A 41% drop in sales is a catastrophe. How can any business cope with a 41% drop in sales?
The next few months will be a great time to be a new home shopper as incentives will proliferate and builders will be more negotiable on price. If builders don’t become more accommodating, they will be forced to deal with a buildup of standing inventory, and they may even be forced to slow production and lay people off again.
• In the last three months, developers have sold 902 homes – down 29 percent from the same period a year-ago and the slowest sales pace since October 2013. …
Orange County’s median selling price for a new home is up 41 percent in four years, compared with a 30 percent gain for resale single-family homes, according to CoreLogic DataQuick.
Is anyone surprised that sales are down? If prices went up 41% during a period of income stagnation, the buyer pool is now significantly thinner. With affordability products banned, the builders have no mechanism for financing prices that are simply too high to sustain brisk sales volumes.
Obviously, homebuilders haven’t figured out their old ideas about escape velocity are no longer operative. I think 2015 will be the year they finally come to realize they can’t deliver product exclusively to the move-up market and deliver sales with any volume.
The recent slowdown suggests that builders may have gone too far.
Builder prices, Franks says, “got a little bit out of control.”
But don’t expect any cuts soon, he says, because developers “would rather have homes sit than discount.”
Bullshit and spin offered by a consultant to builders. Builders don’t make money by building homes and letting them sit empty; they make money buy selling homes. New construction is must-sell inventory.
Privately, this consultant is probably telling his clients they better be offering more incentives and prepare to lower prices because otherwise those new houses will sit there for a very long time.
Are local new home prices too high? In January, builders sold homes at a median price of $798,500 – 42 percent above the overall market’s $562,500. From 1988 to 2014, the “premium” on new home prices averaged 24 percent.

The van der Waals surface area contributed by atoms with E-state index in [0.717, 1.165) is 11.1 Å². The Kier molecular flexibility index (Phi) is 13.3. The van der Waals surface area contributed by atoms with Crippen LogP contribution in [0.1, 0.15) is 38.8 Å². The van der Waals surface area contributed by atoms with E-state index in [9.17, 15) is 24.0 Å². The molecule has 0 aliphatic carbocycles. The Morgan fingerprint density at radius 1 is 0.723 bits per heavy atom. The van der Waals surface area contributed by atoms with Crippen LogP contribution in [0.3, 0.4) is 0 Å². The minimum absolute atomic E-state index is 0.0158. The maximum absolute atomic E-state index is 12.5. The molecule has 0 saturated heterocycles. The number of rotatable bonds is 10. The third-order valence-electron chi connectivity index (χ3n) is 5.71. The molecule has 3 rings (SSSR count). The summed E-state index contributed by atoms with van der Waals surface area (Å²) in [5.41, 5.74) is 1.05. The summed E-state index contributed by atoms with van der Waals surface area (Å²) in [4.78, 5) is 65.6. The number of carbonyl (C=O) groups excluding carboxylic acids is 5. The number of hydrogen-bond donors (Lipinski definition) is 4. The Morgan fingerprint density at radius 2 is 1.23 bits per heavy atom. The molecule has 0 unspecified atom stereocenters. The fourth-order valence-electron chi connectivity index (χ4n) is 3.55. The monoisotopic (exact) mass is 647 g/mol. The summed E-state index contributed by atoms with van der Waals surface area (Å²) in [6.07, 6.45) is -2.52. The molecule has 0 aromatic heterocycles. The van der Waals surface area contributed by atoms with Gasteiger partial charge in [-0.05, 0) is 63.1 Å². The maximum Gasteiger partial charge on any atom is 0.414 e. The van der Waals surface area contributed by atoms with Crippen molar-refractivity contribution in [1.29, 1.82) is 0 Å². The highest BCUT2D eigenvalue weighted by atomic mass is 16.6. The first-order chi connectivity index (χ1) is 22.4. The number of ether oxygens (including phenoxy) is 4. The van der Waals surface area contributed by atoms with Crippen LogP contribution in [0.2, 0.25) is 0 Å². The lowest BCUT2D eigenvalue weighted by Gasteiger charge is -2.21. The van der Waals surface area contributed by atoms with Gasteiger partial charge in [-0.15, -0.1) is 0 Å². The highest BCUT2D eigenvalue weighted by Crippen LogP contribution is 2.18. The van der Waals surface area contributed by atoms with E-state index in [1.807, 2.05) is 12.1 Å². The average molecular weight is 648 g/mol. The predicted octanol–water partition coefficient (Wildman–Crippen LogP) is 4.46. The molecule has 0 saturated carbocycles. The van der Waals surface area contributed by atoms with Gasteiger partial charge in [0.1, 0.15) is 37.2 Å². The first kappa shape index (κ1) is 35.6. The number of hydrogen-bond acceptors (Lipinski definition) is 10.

Local developers may be hitting price resistance. The January median price for new homes was 12.4 percent higher than a year ago, but that is down from the 15 percent gains developers averaged in 2014.
Local developers are hitting price resistance, and since they sell almost exclusively to the move-up market, they are also seeing the first signs of the long-term weakness caused by the ongoing slack demand among first-time homebuyers.
Franks thinks the current new home shopping lull won’t last long. He expects that existing homes will appreciate this year by far more than builders raise their prices – giving developers renewed competitiveness.
Plus, strong economic fundamentals should keep the overall housing market on a slight upward trend in 2015.
“We are set up for a good spring season,” Frank says. “We expect a strong year … but nothing wacky.”
Wishful thinking on display.
Does anyone believe him? Do you think he believes it himself?
… everybody should be watching to see if homebuilders can regain the magic touch with shoppers.
If not, you can expect developers to do what they hate to do: discount. And that could be bad news for the overall housing market.
I expect to see incentives increase in direct proportion to standing inventory because builders must move these homes. The Irvine Company has more holding power, and they could leave homes sit empty for as along as they want — the let homes sit idle for three years from 2008-2010, but the smaller builders and developers don’t have that luxury.
This spring will be a buyer’s market.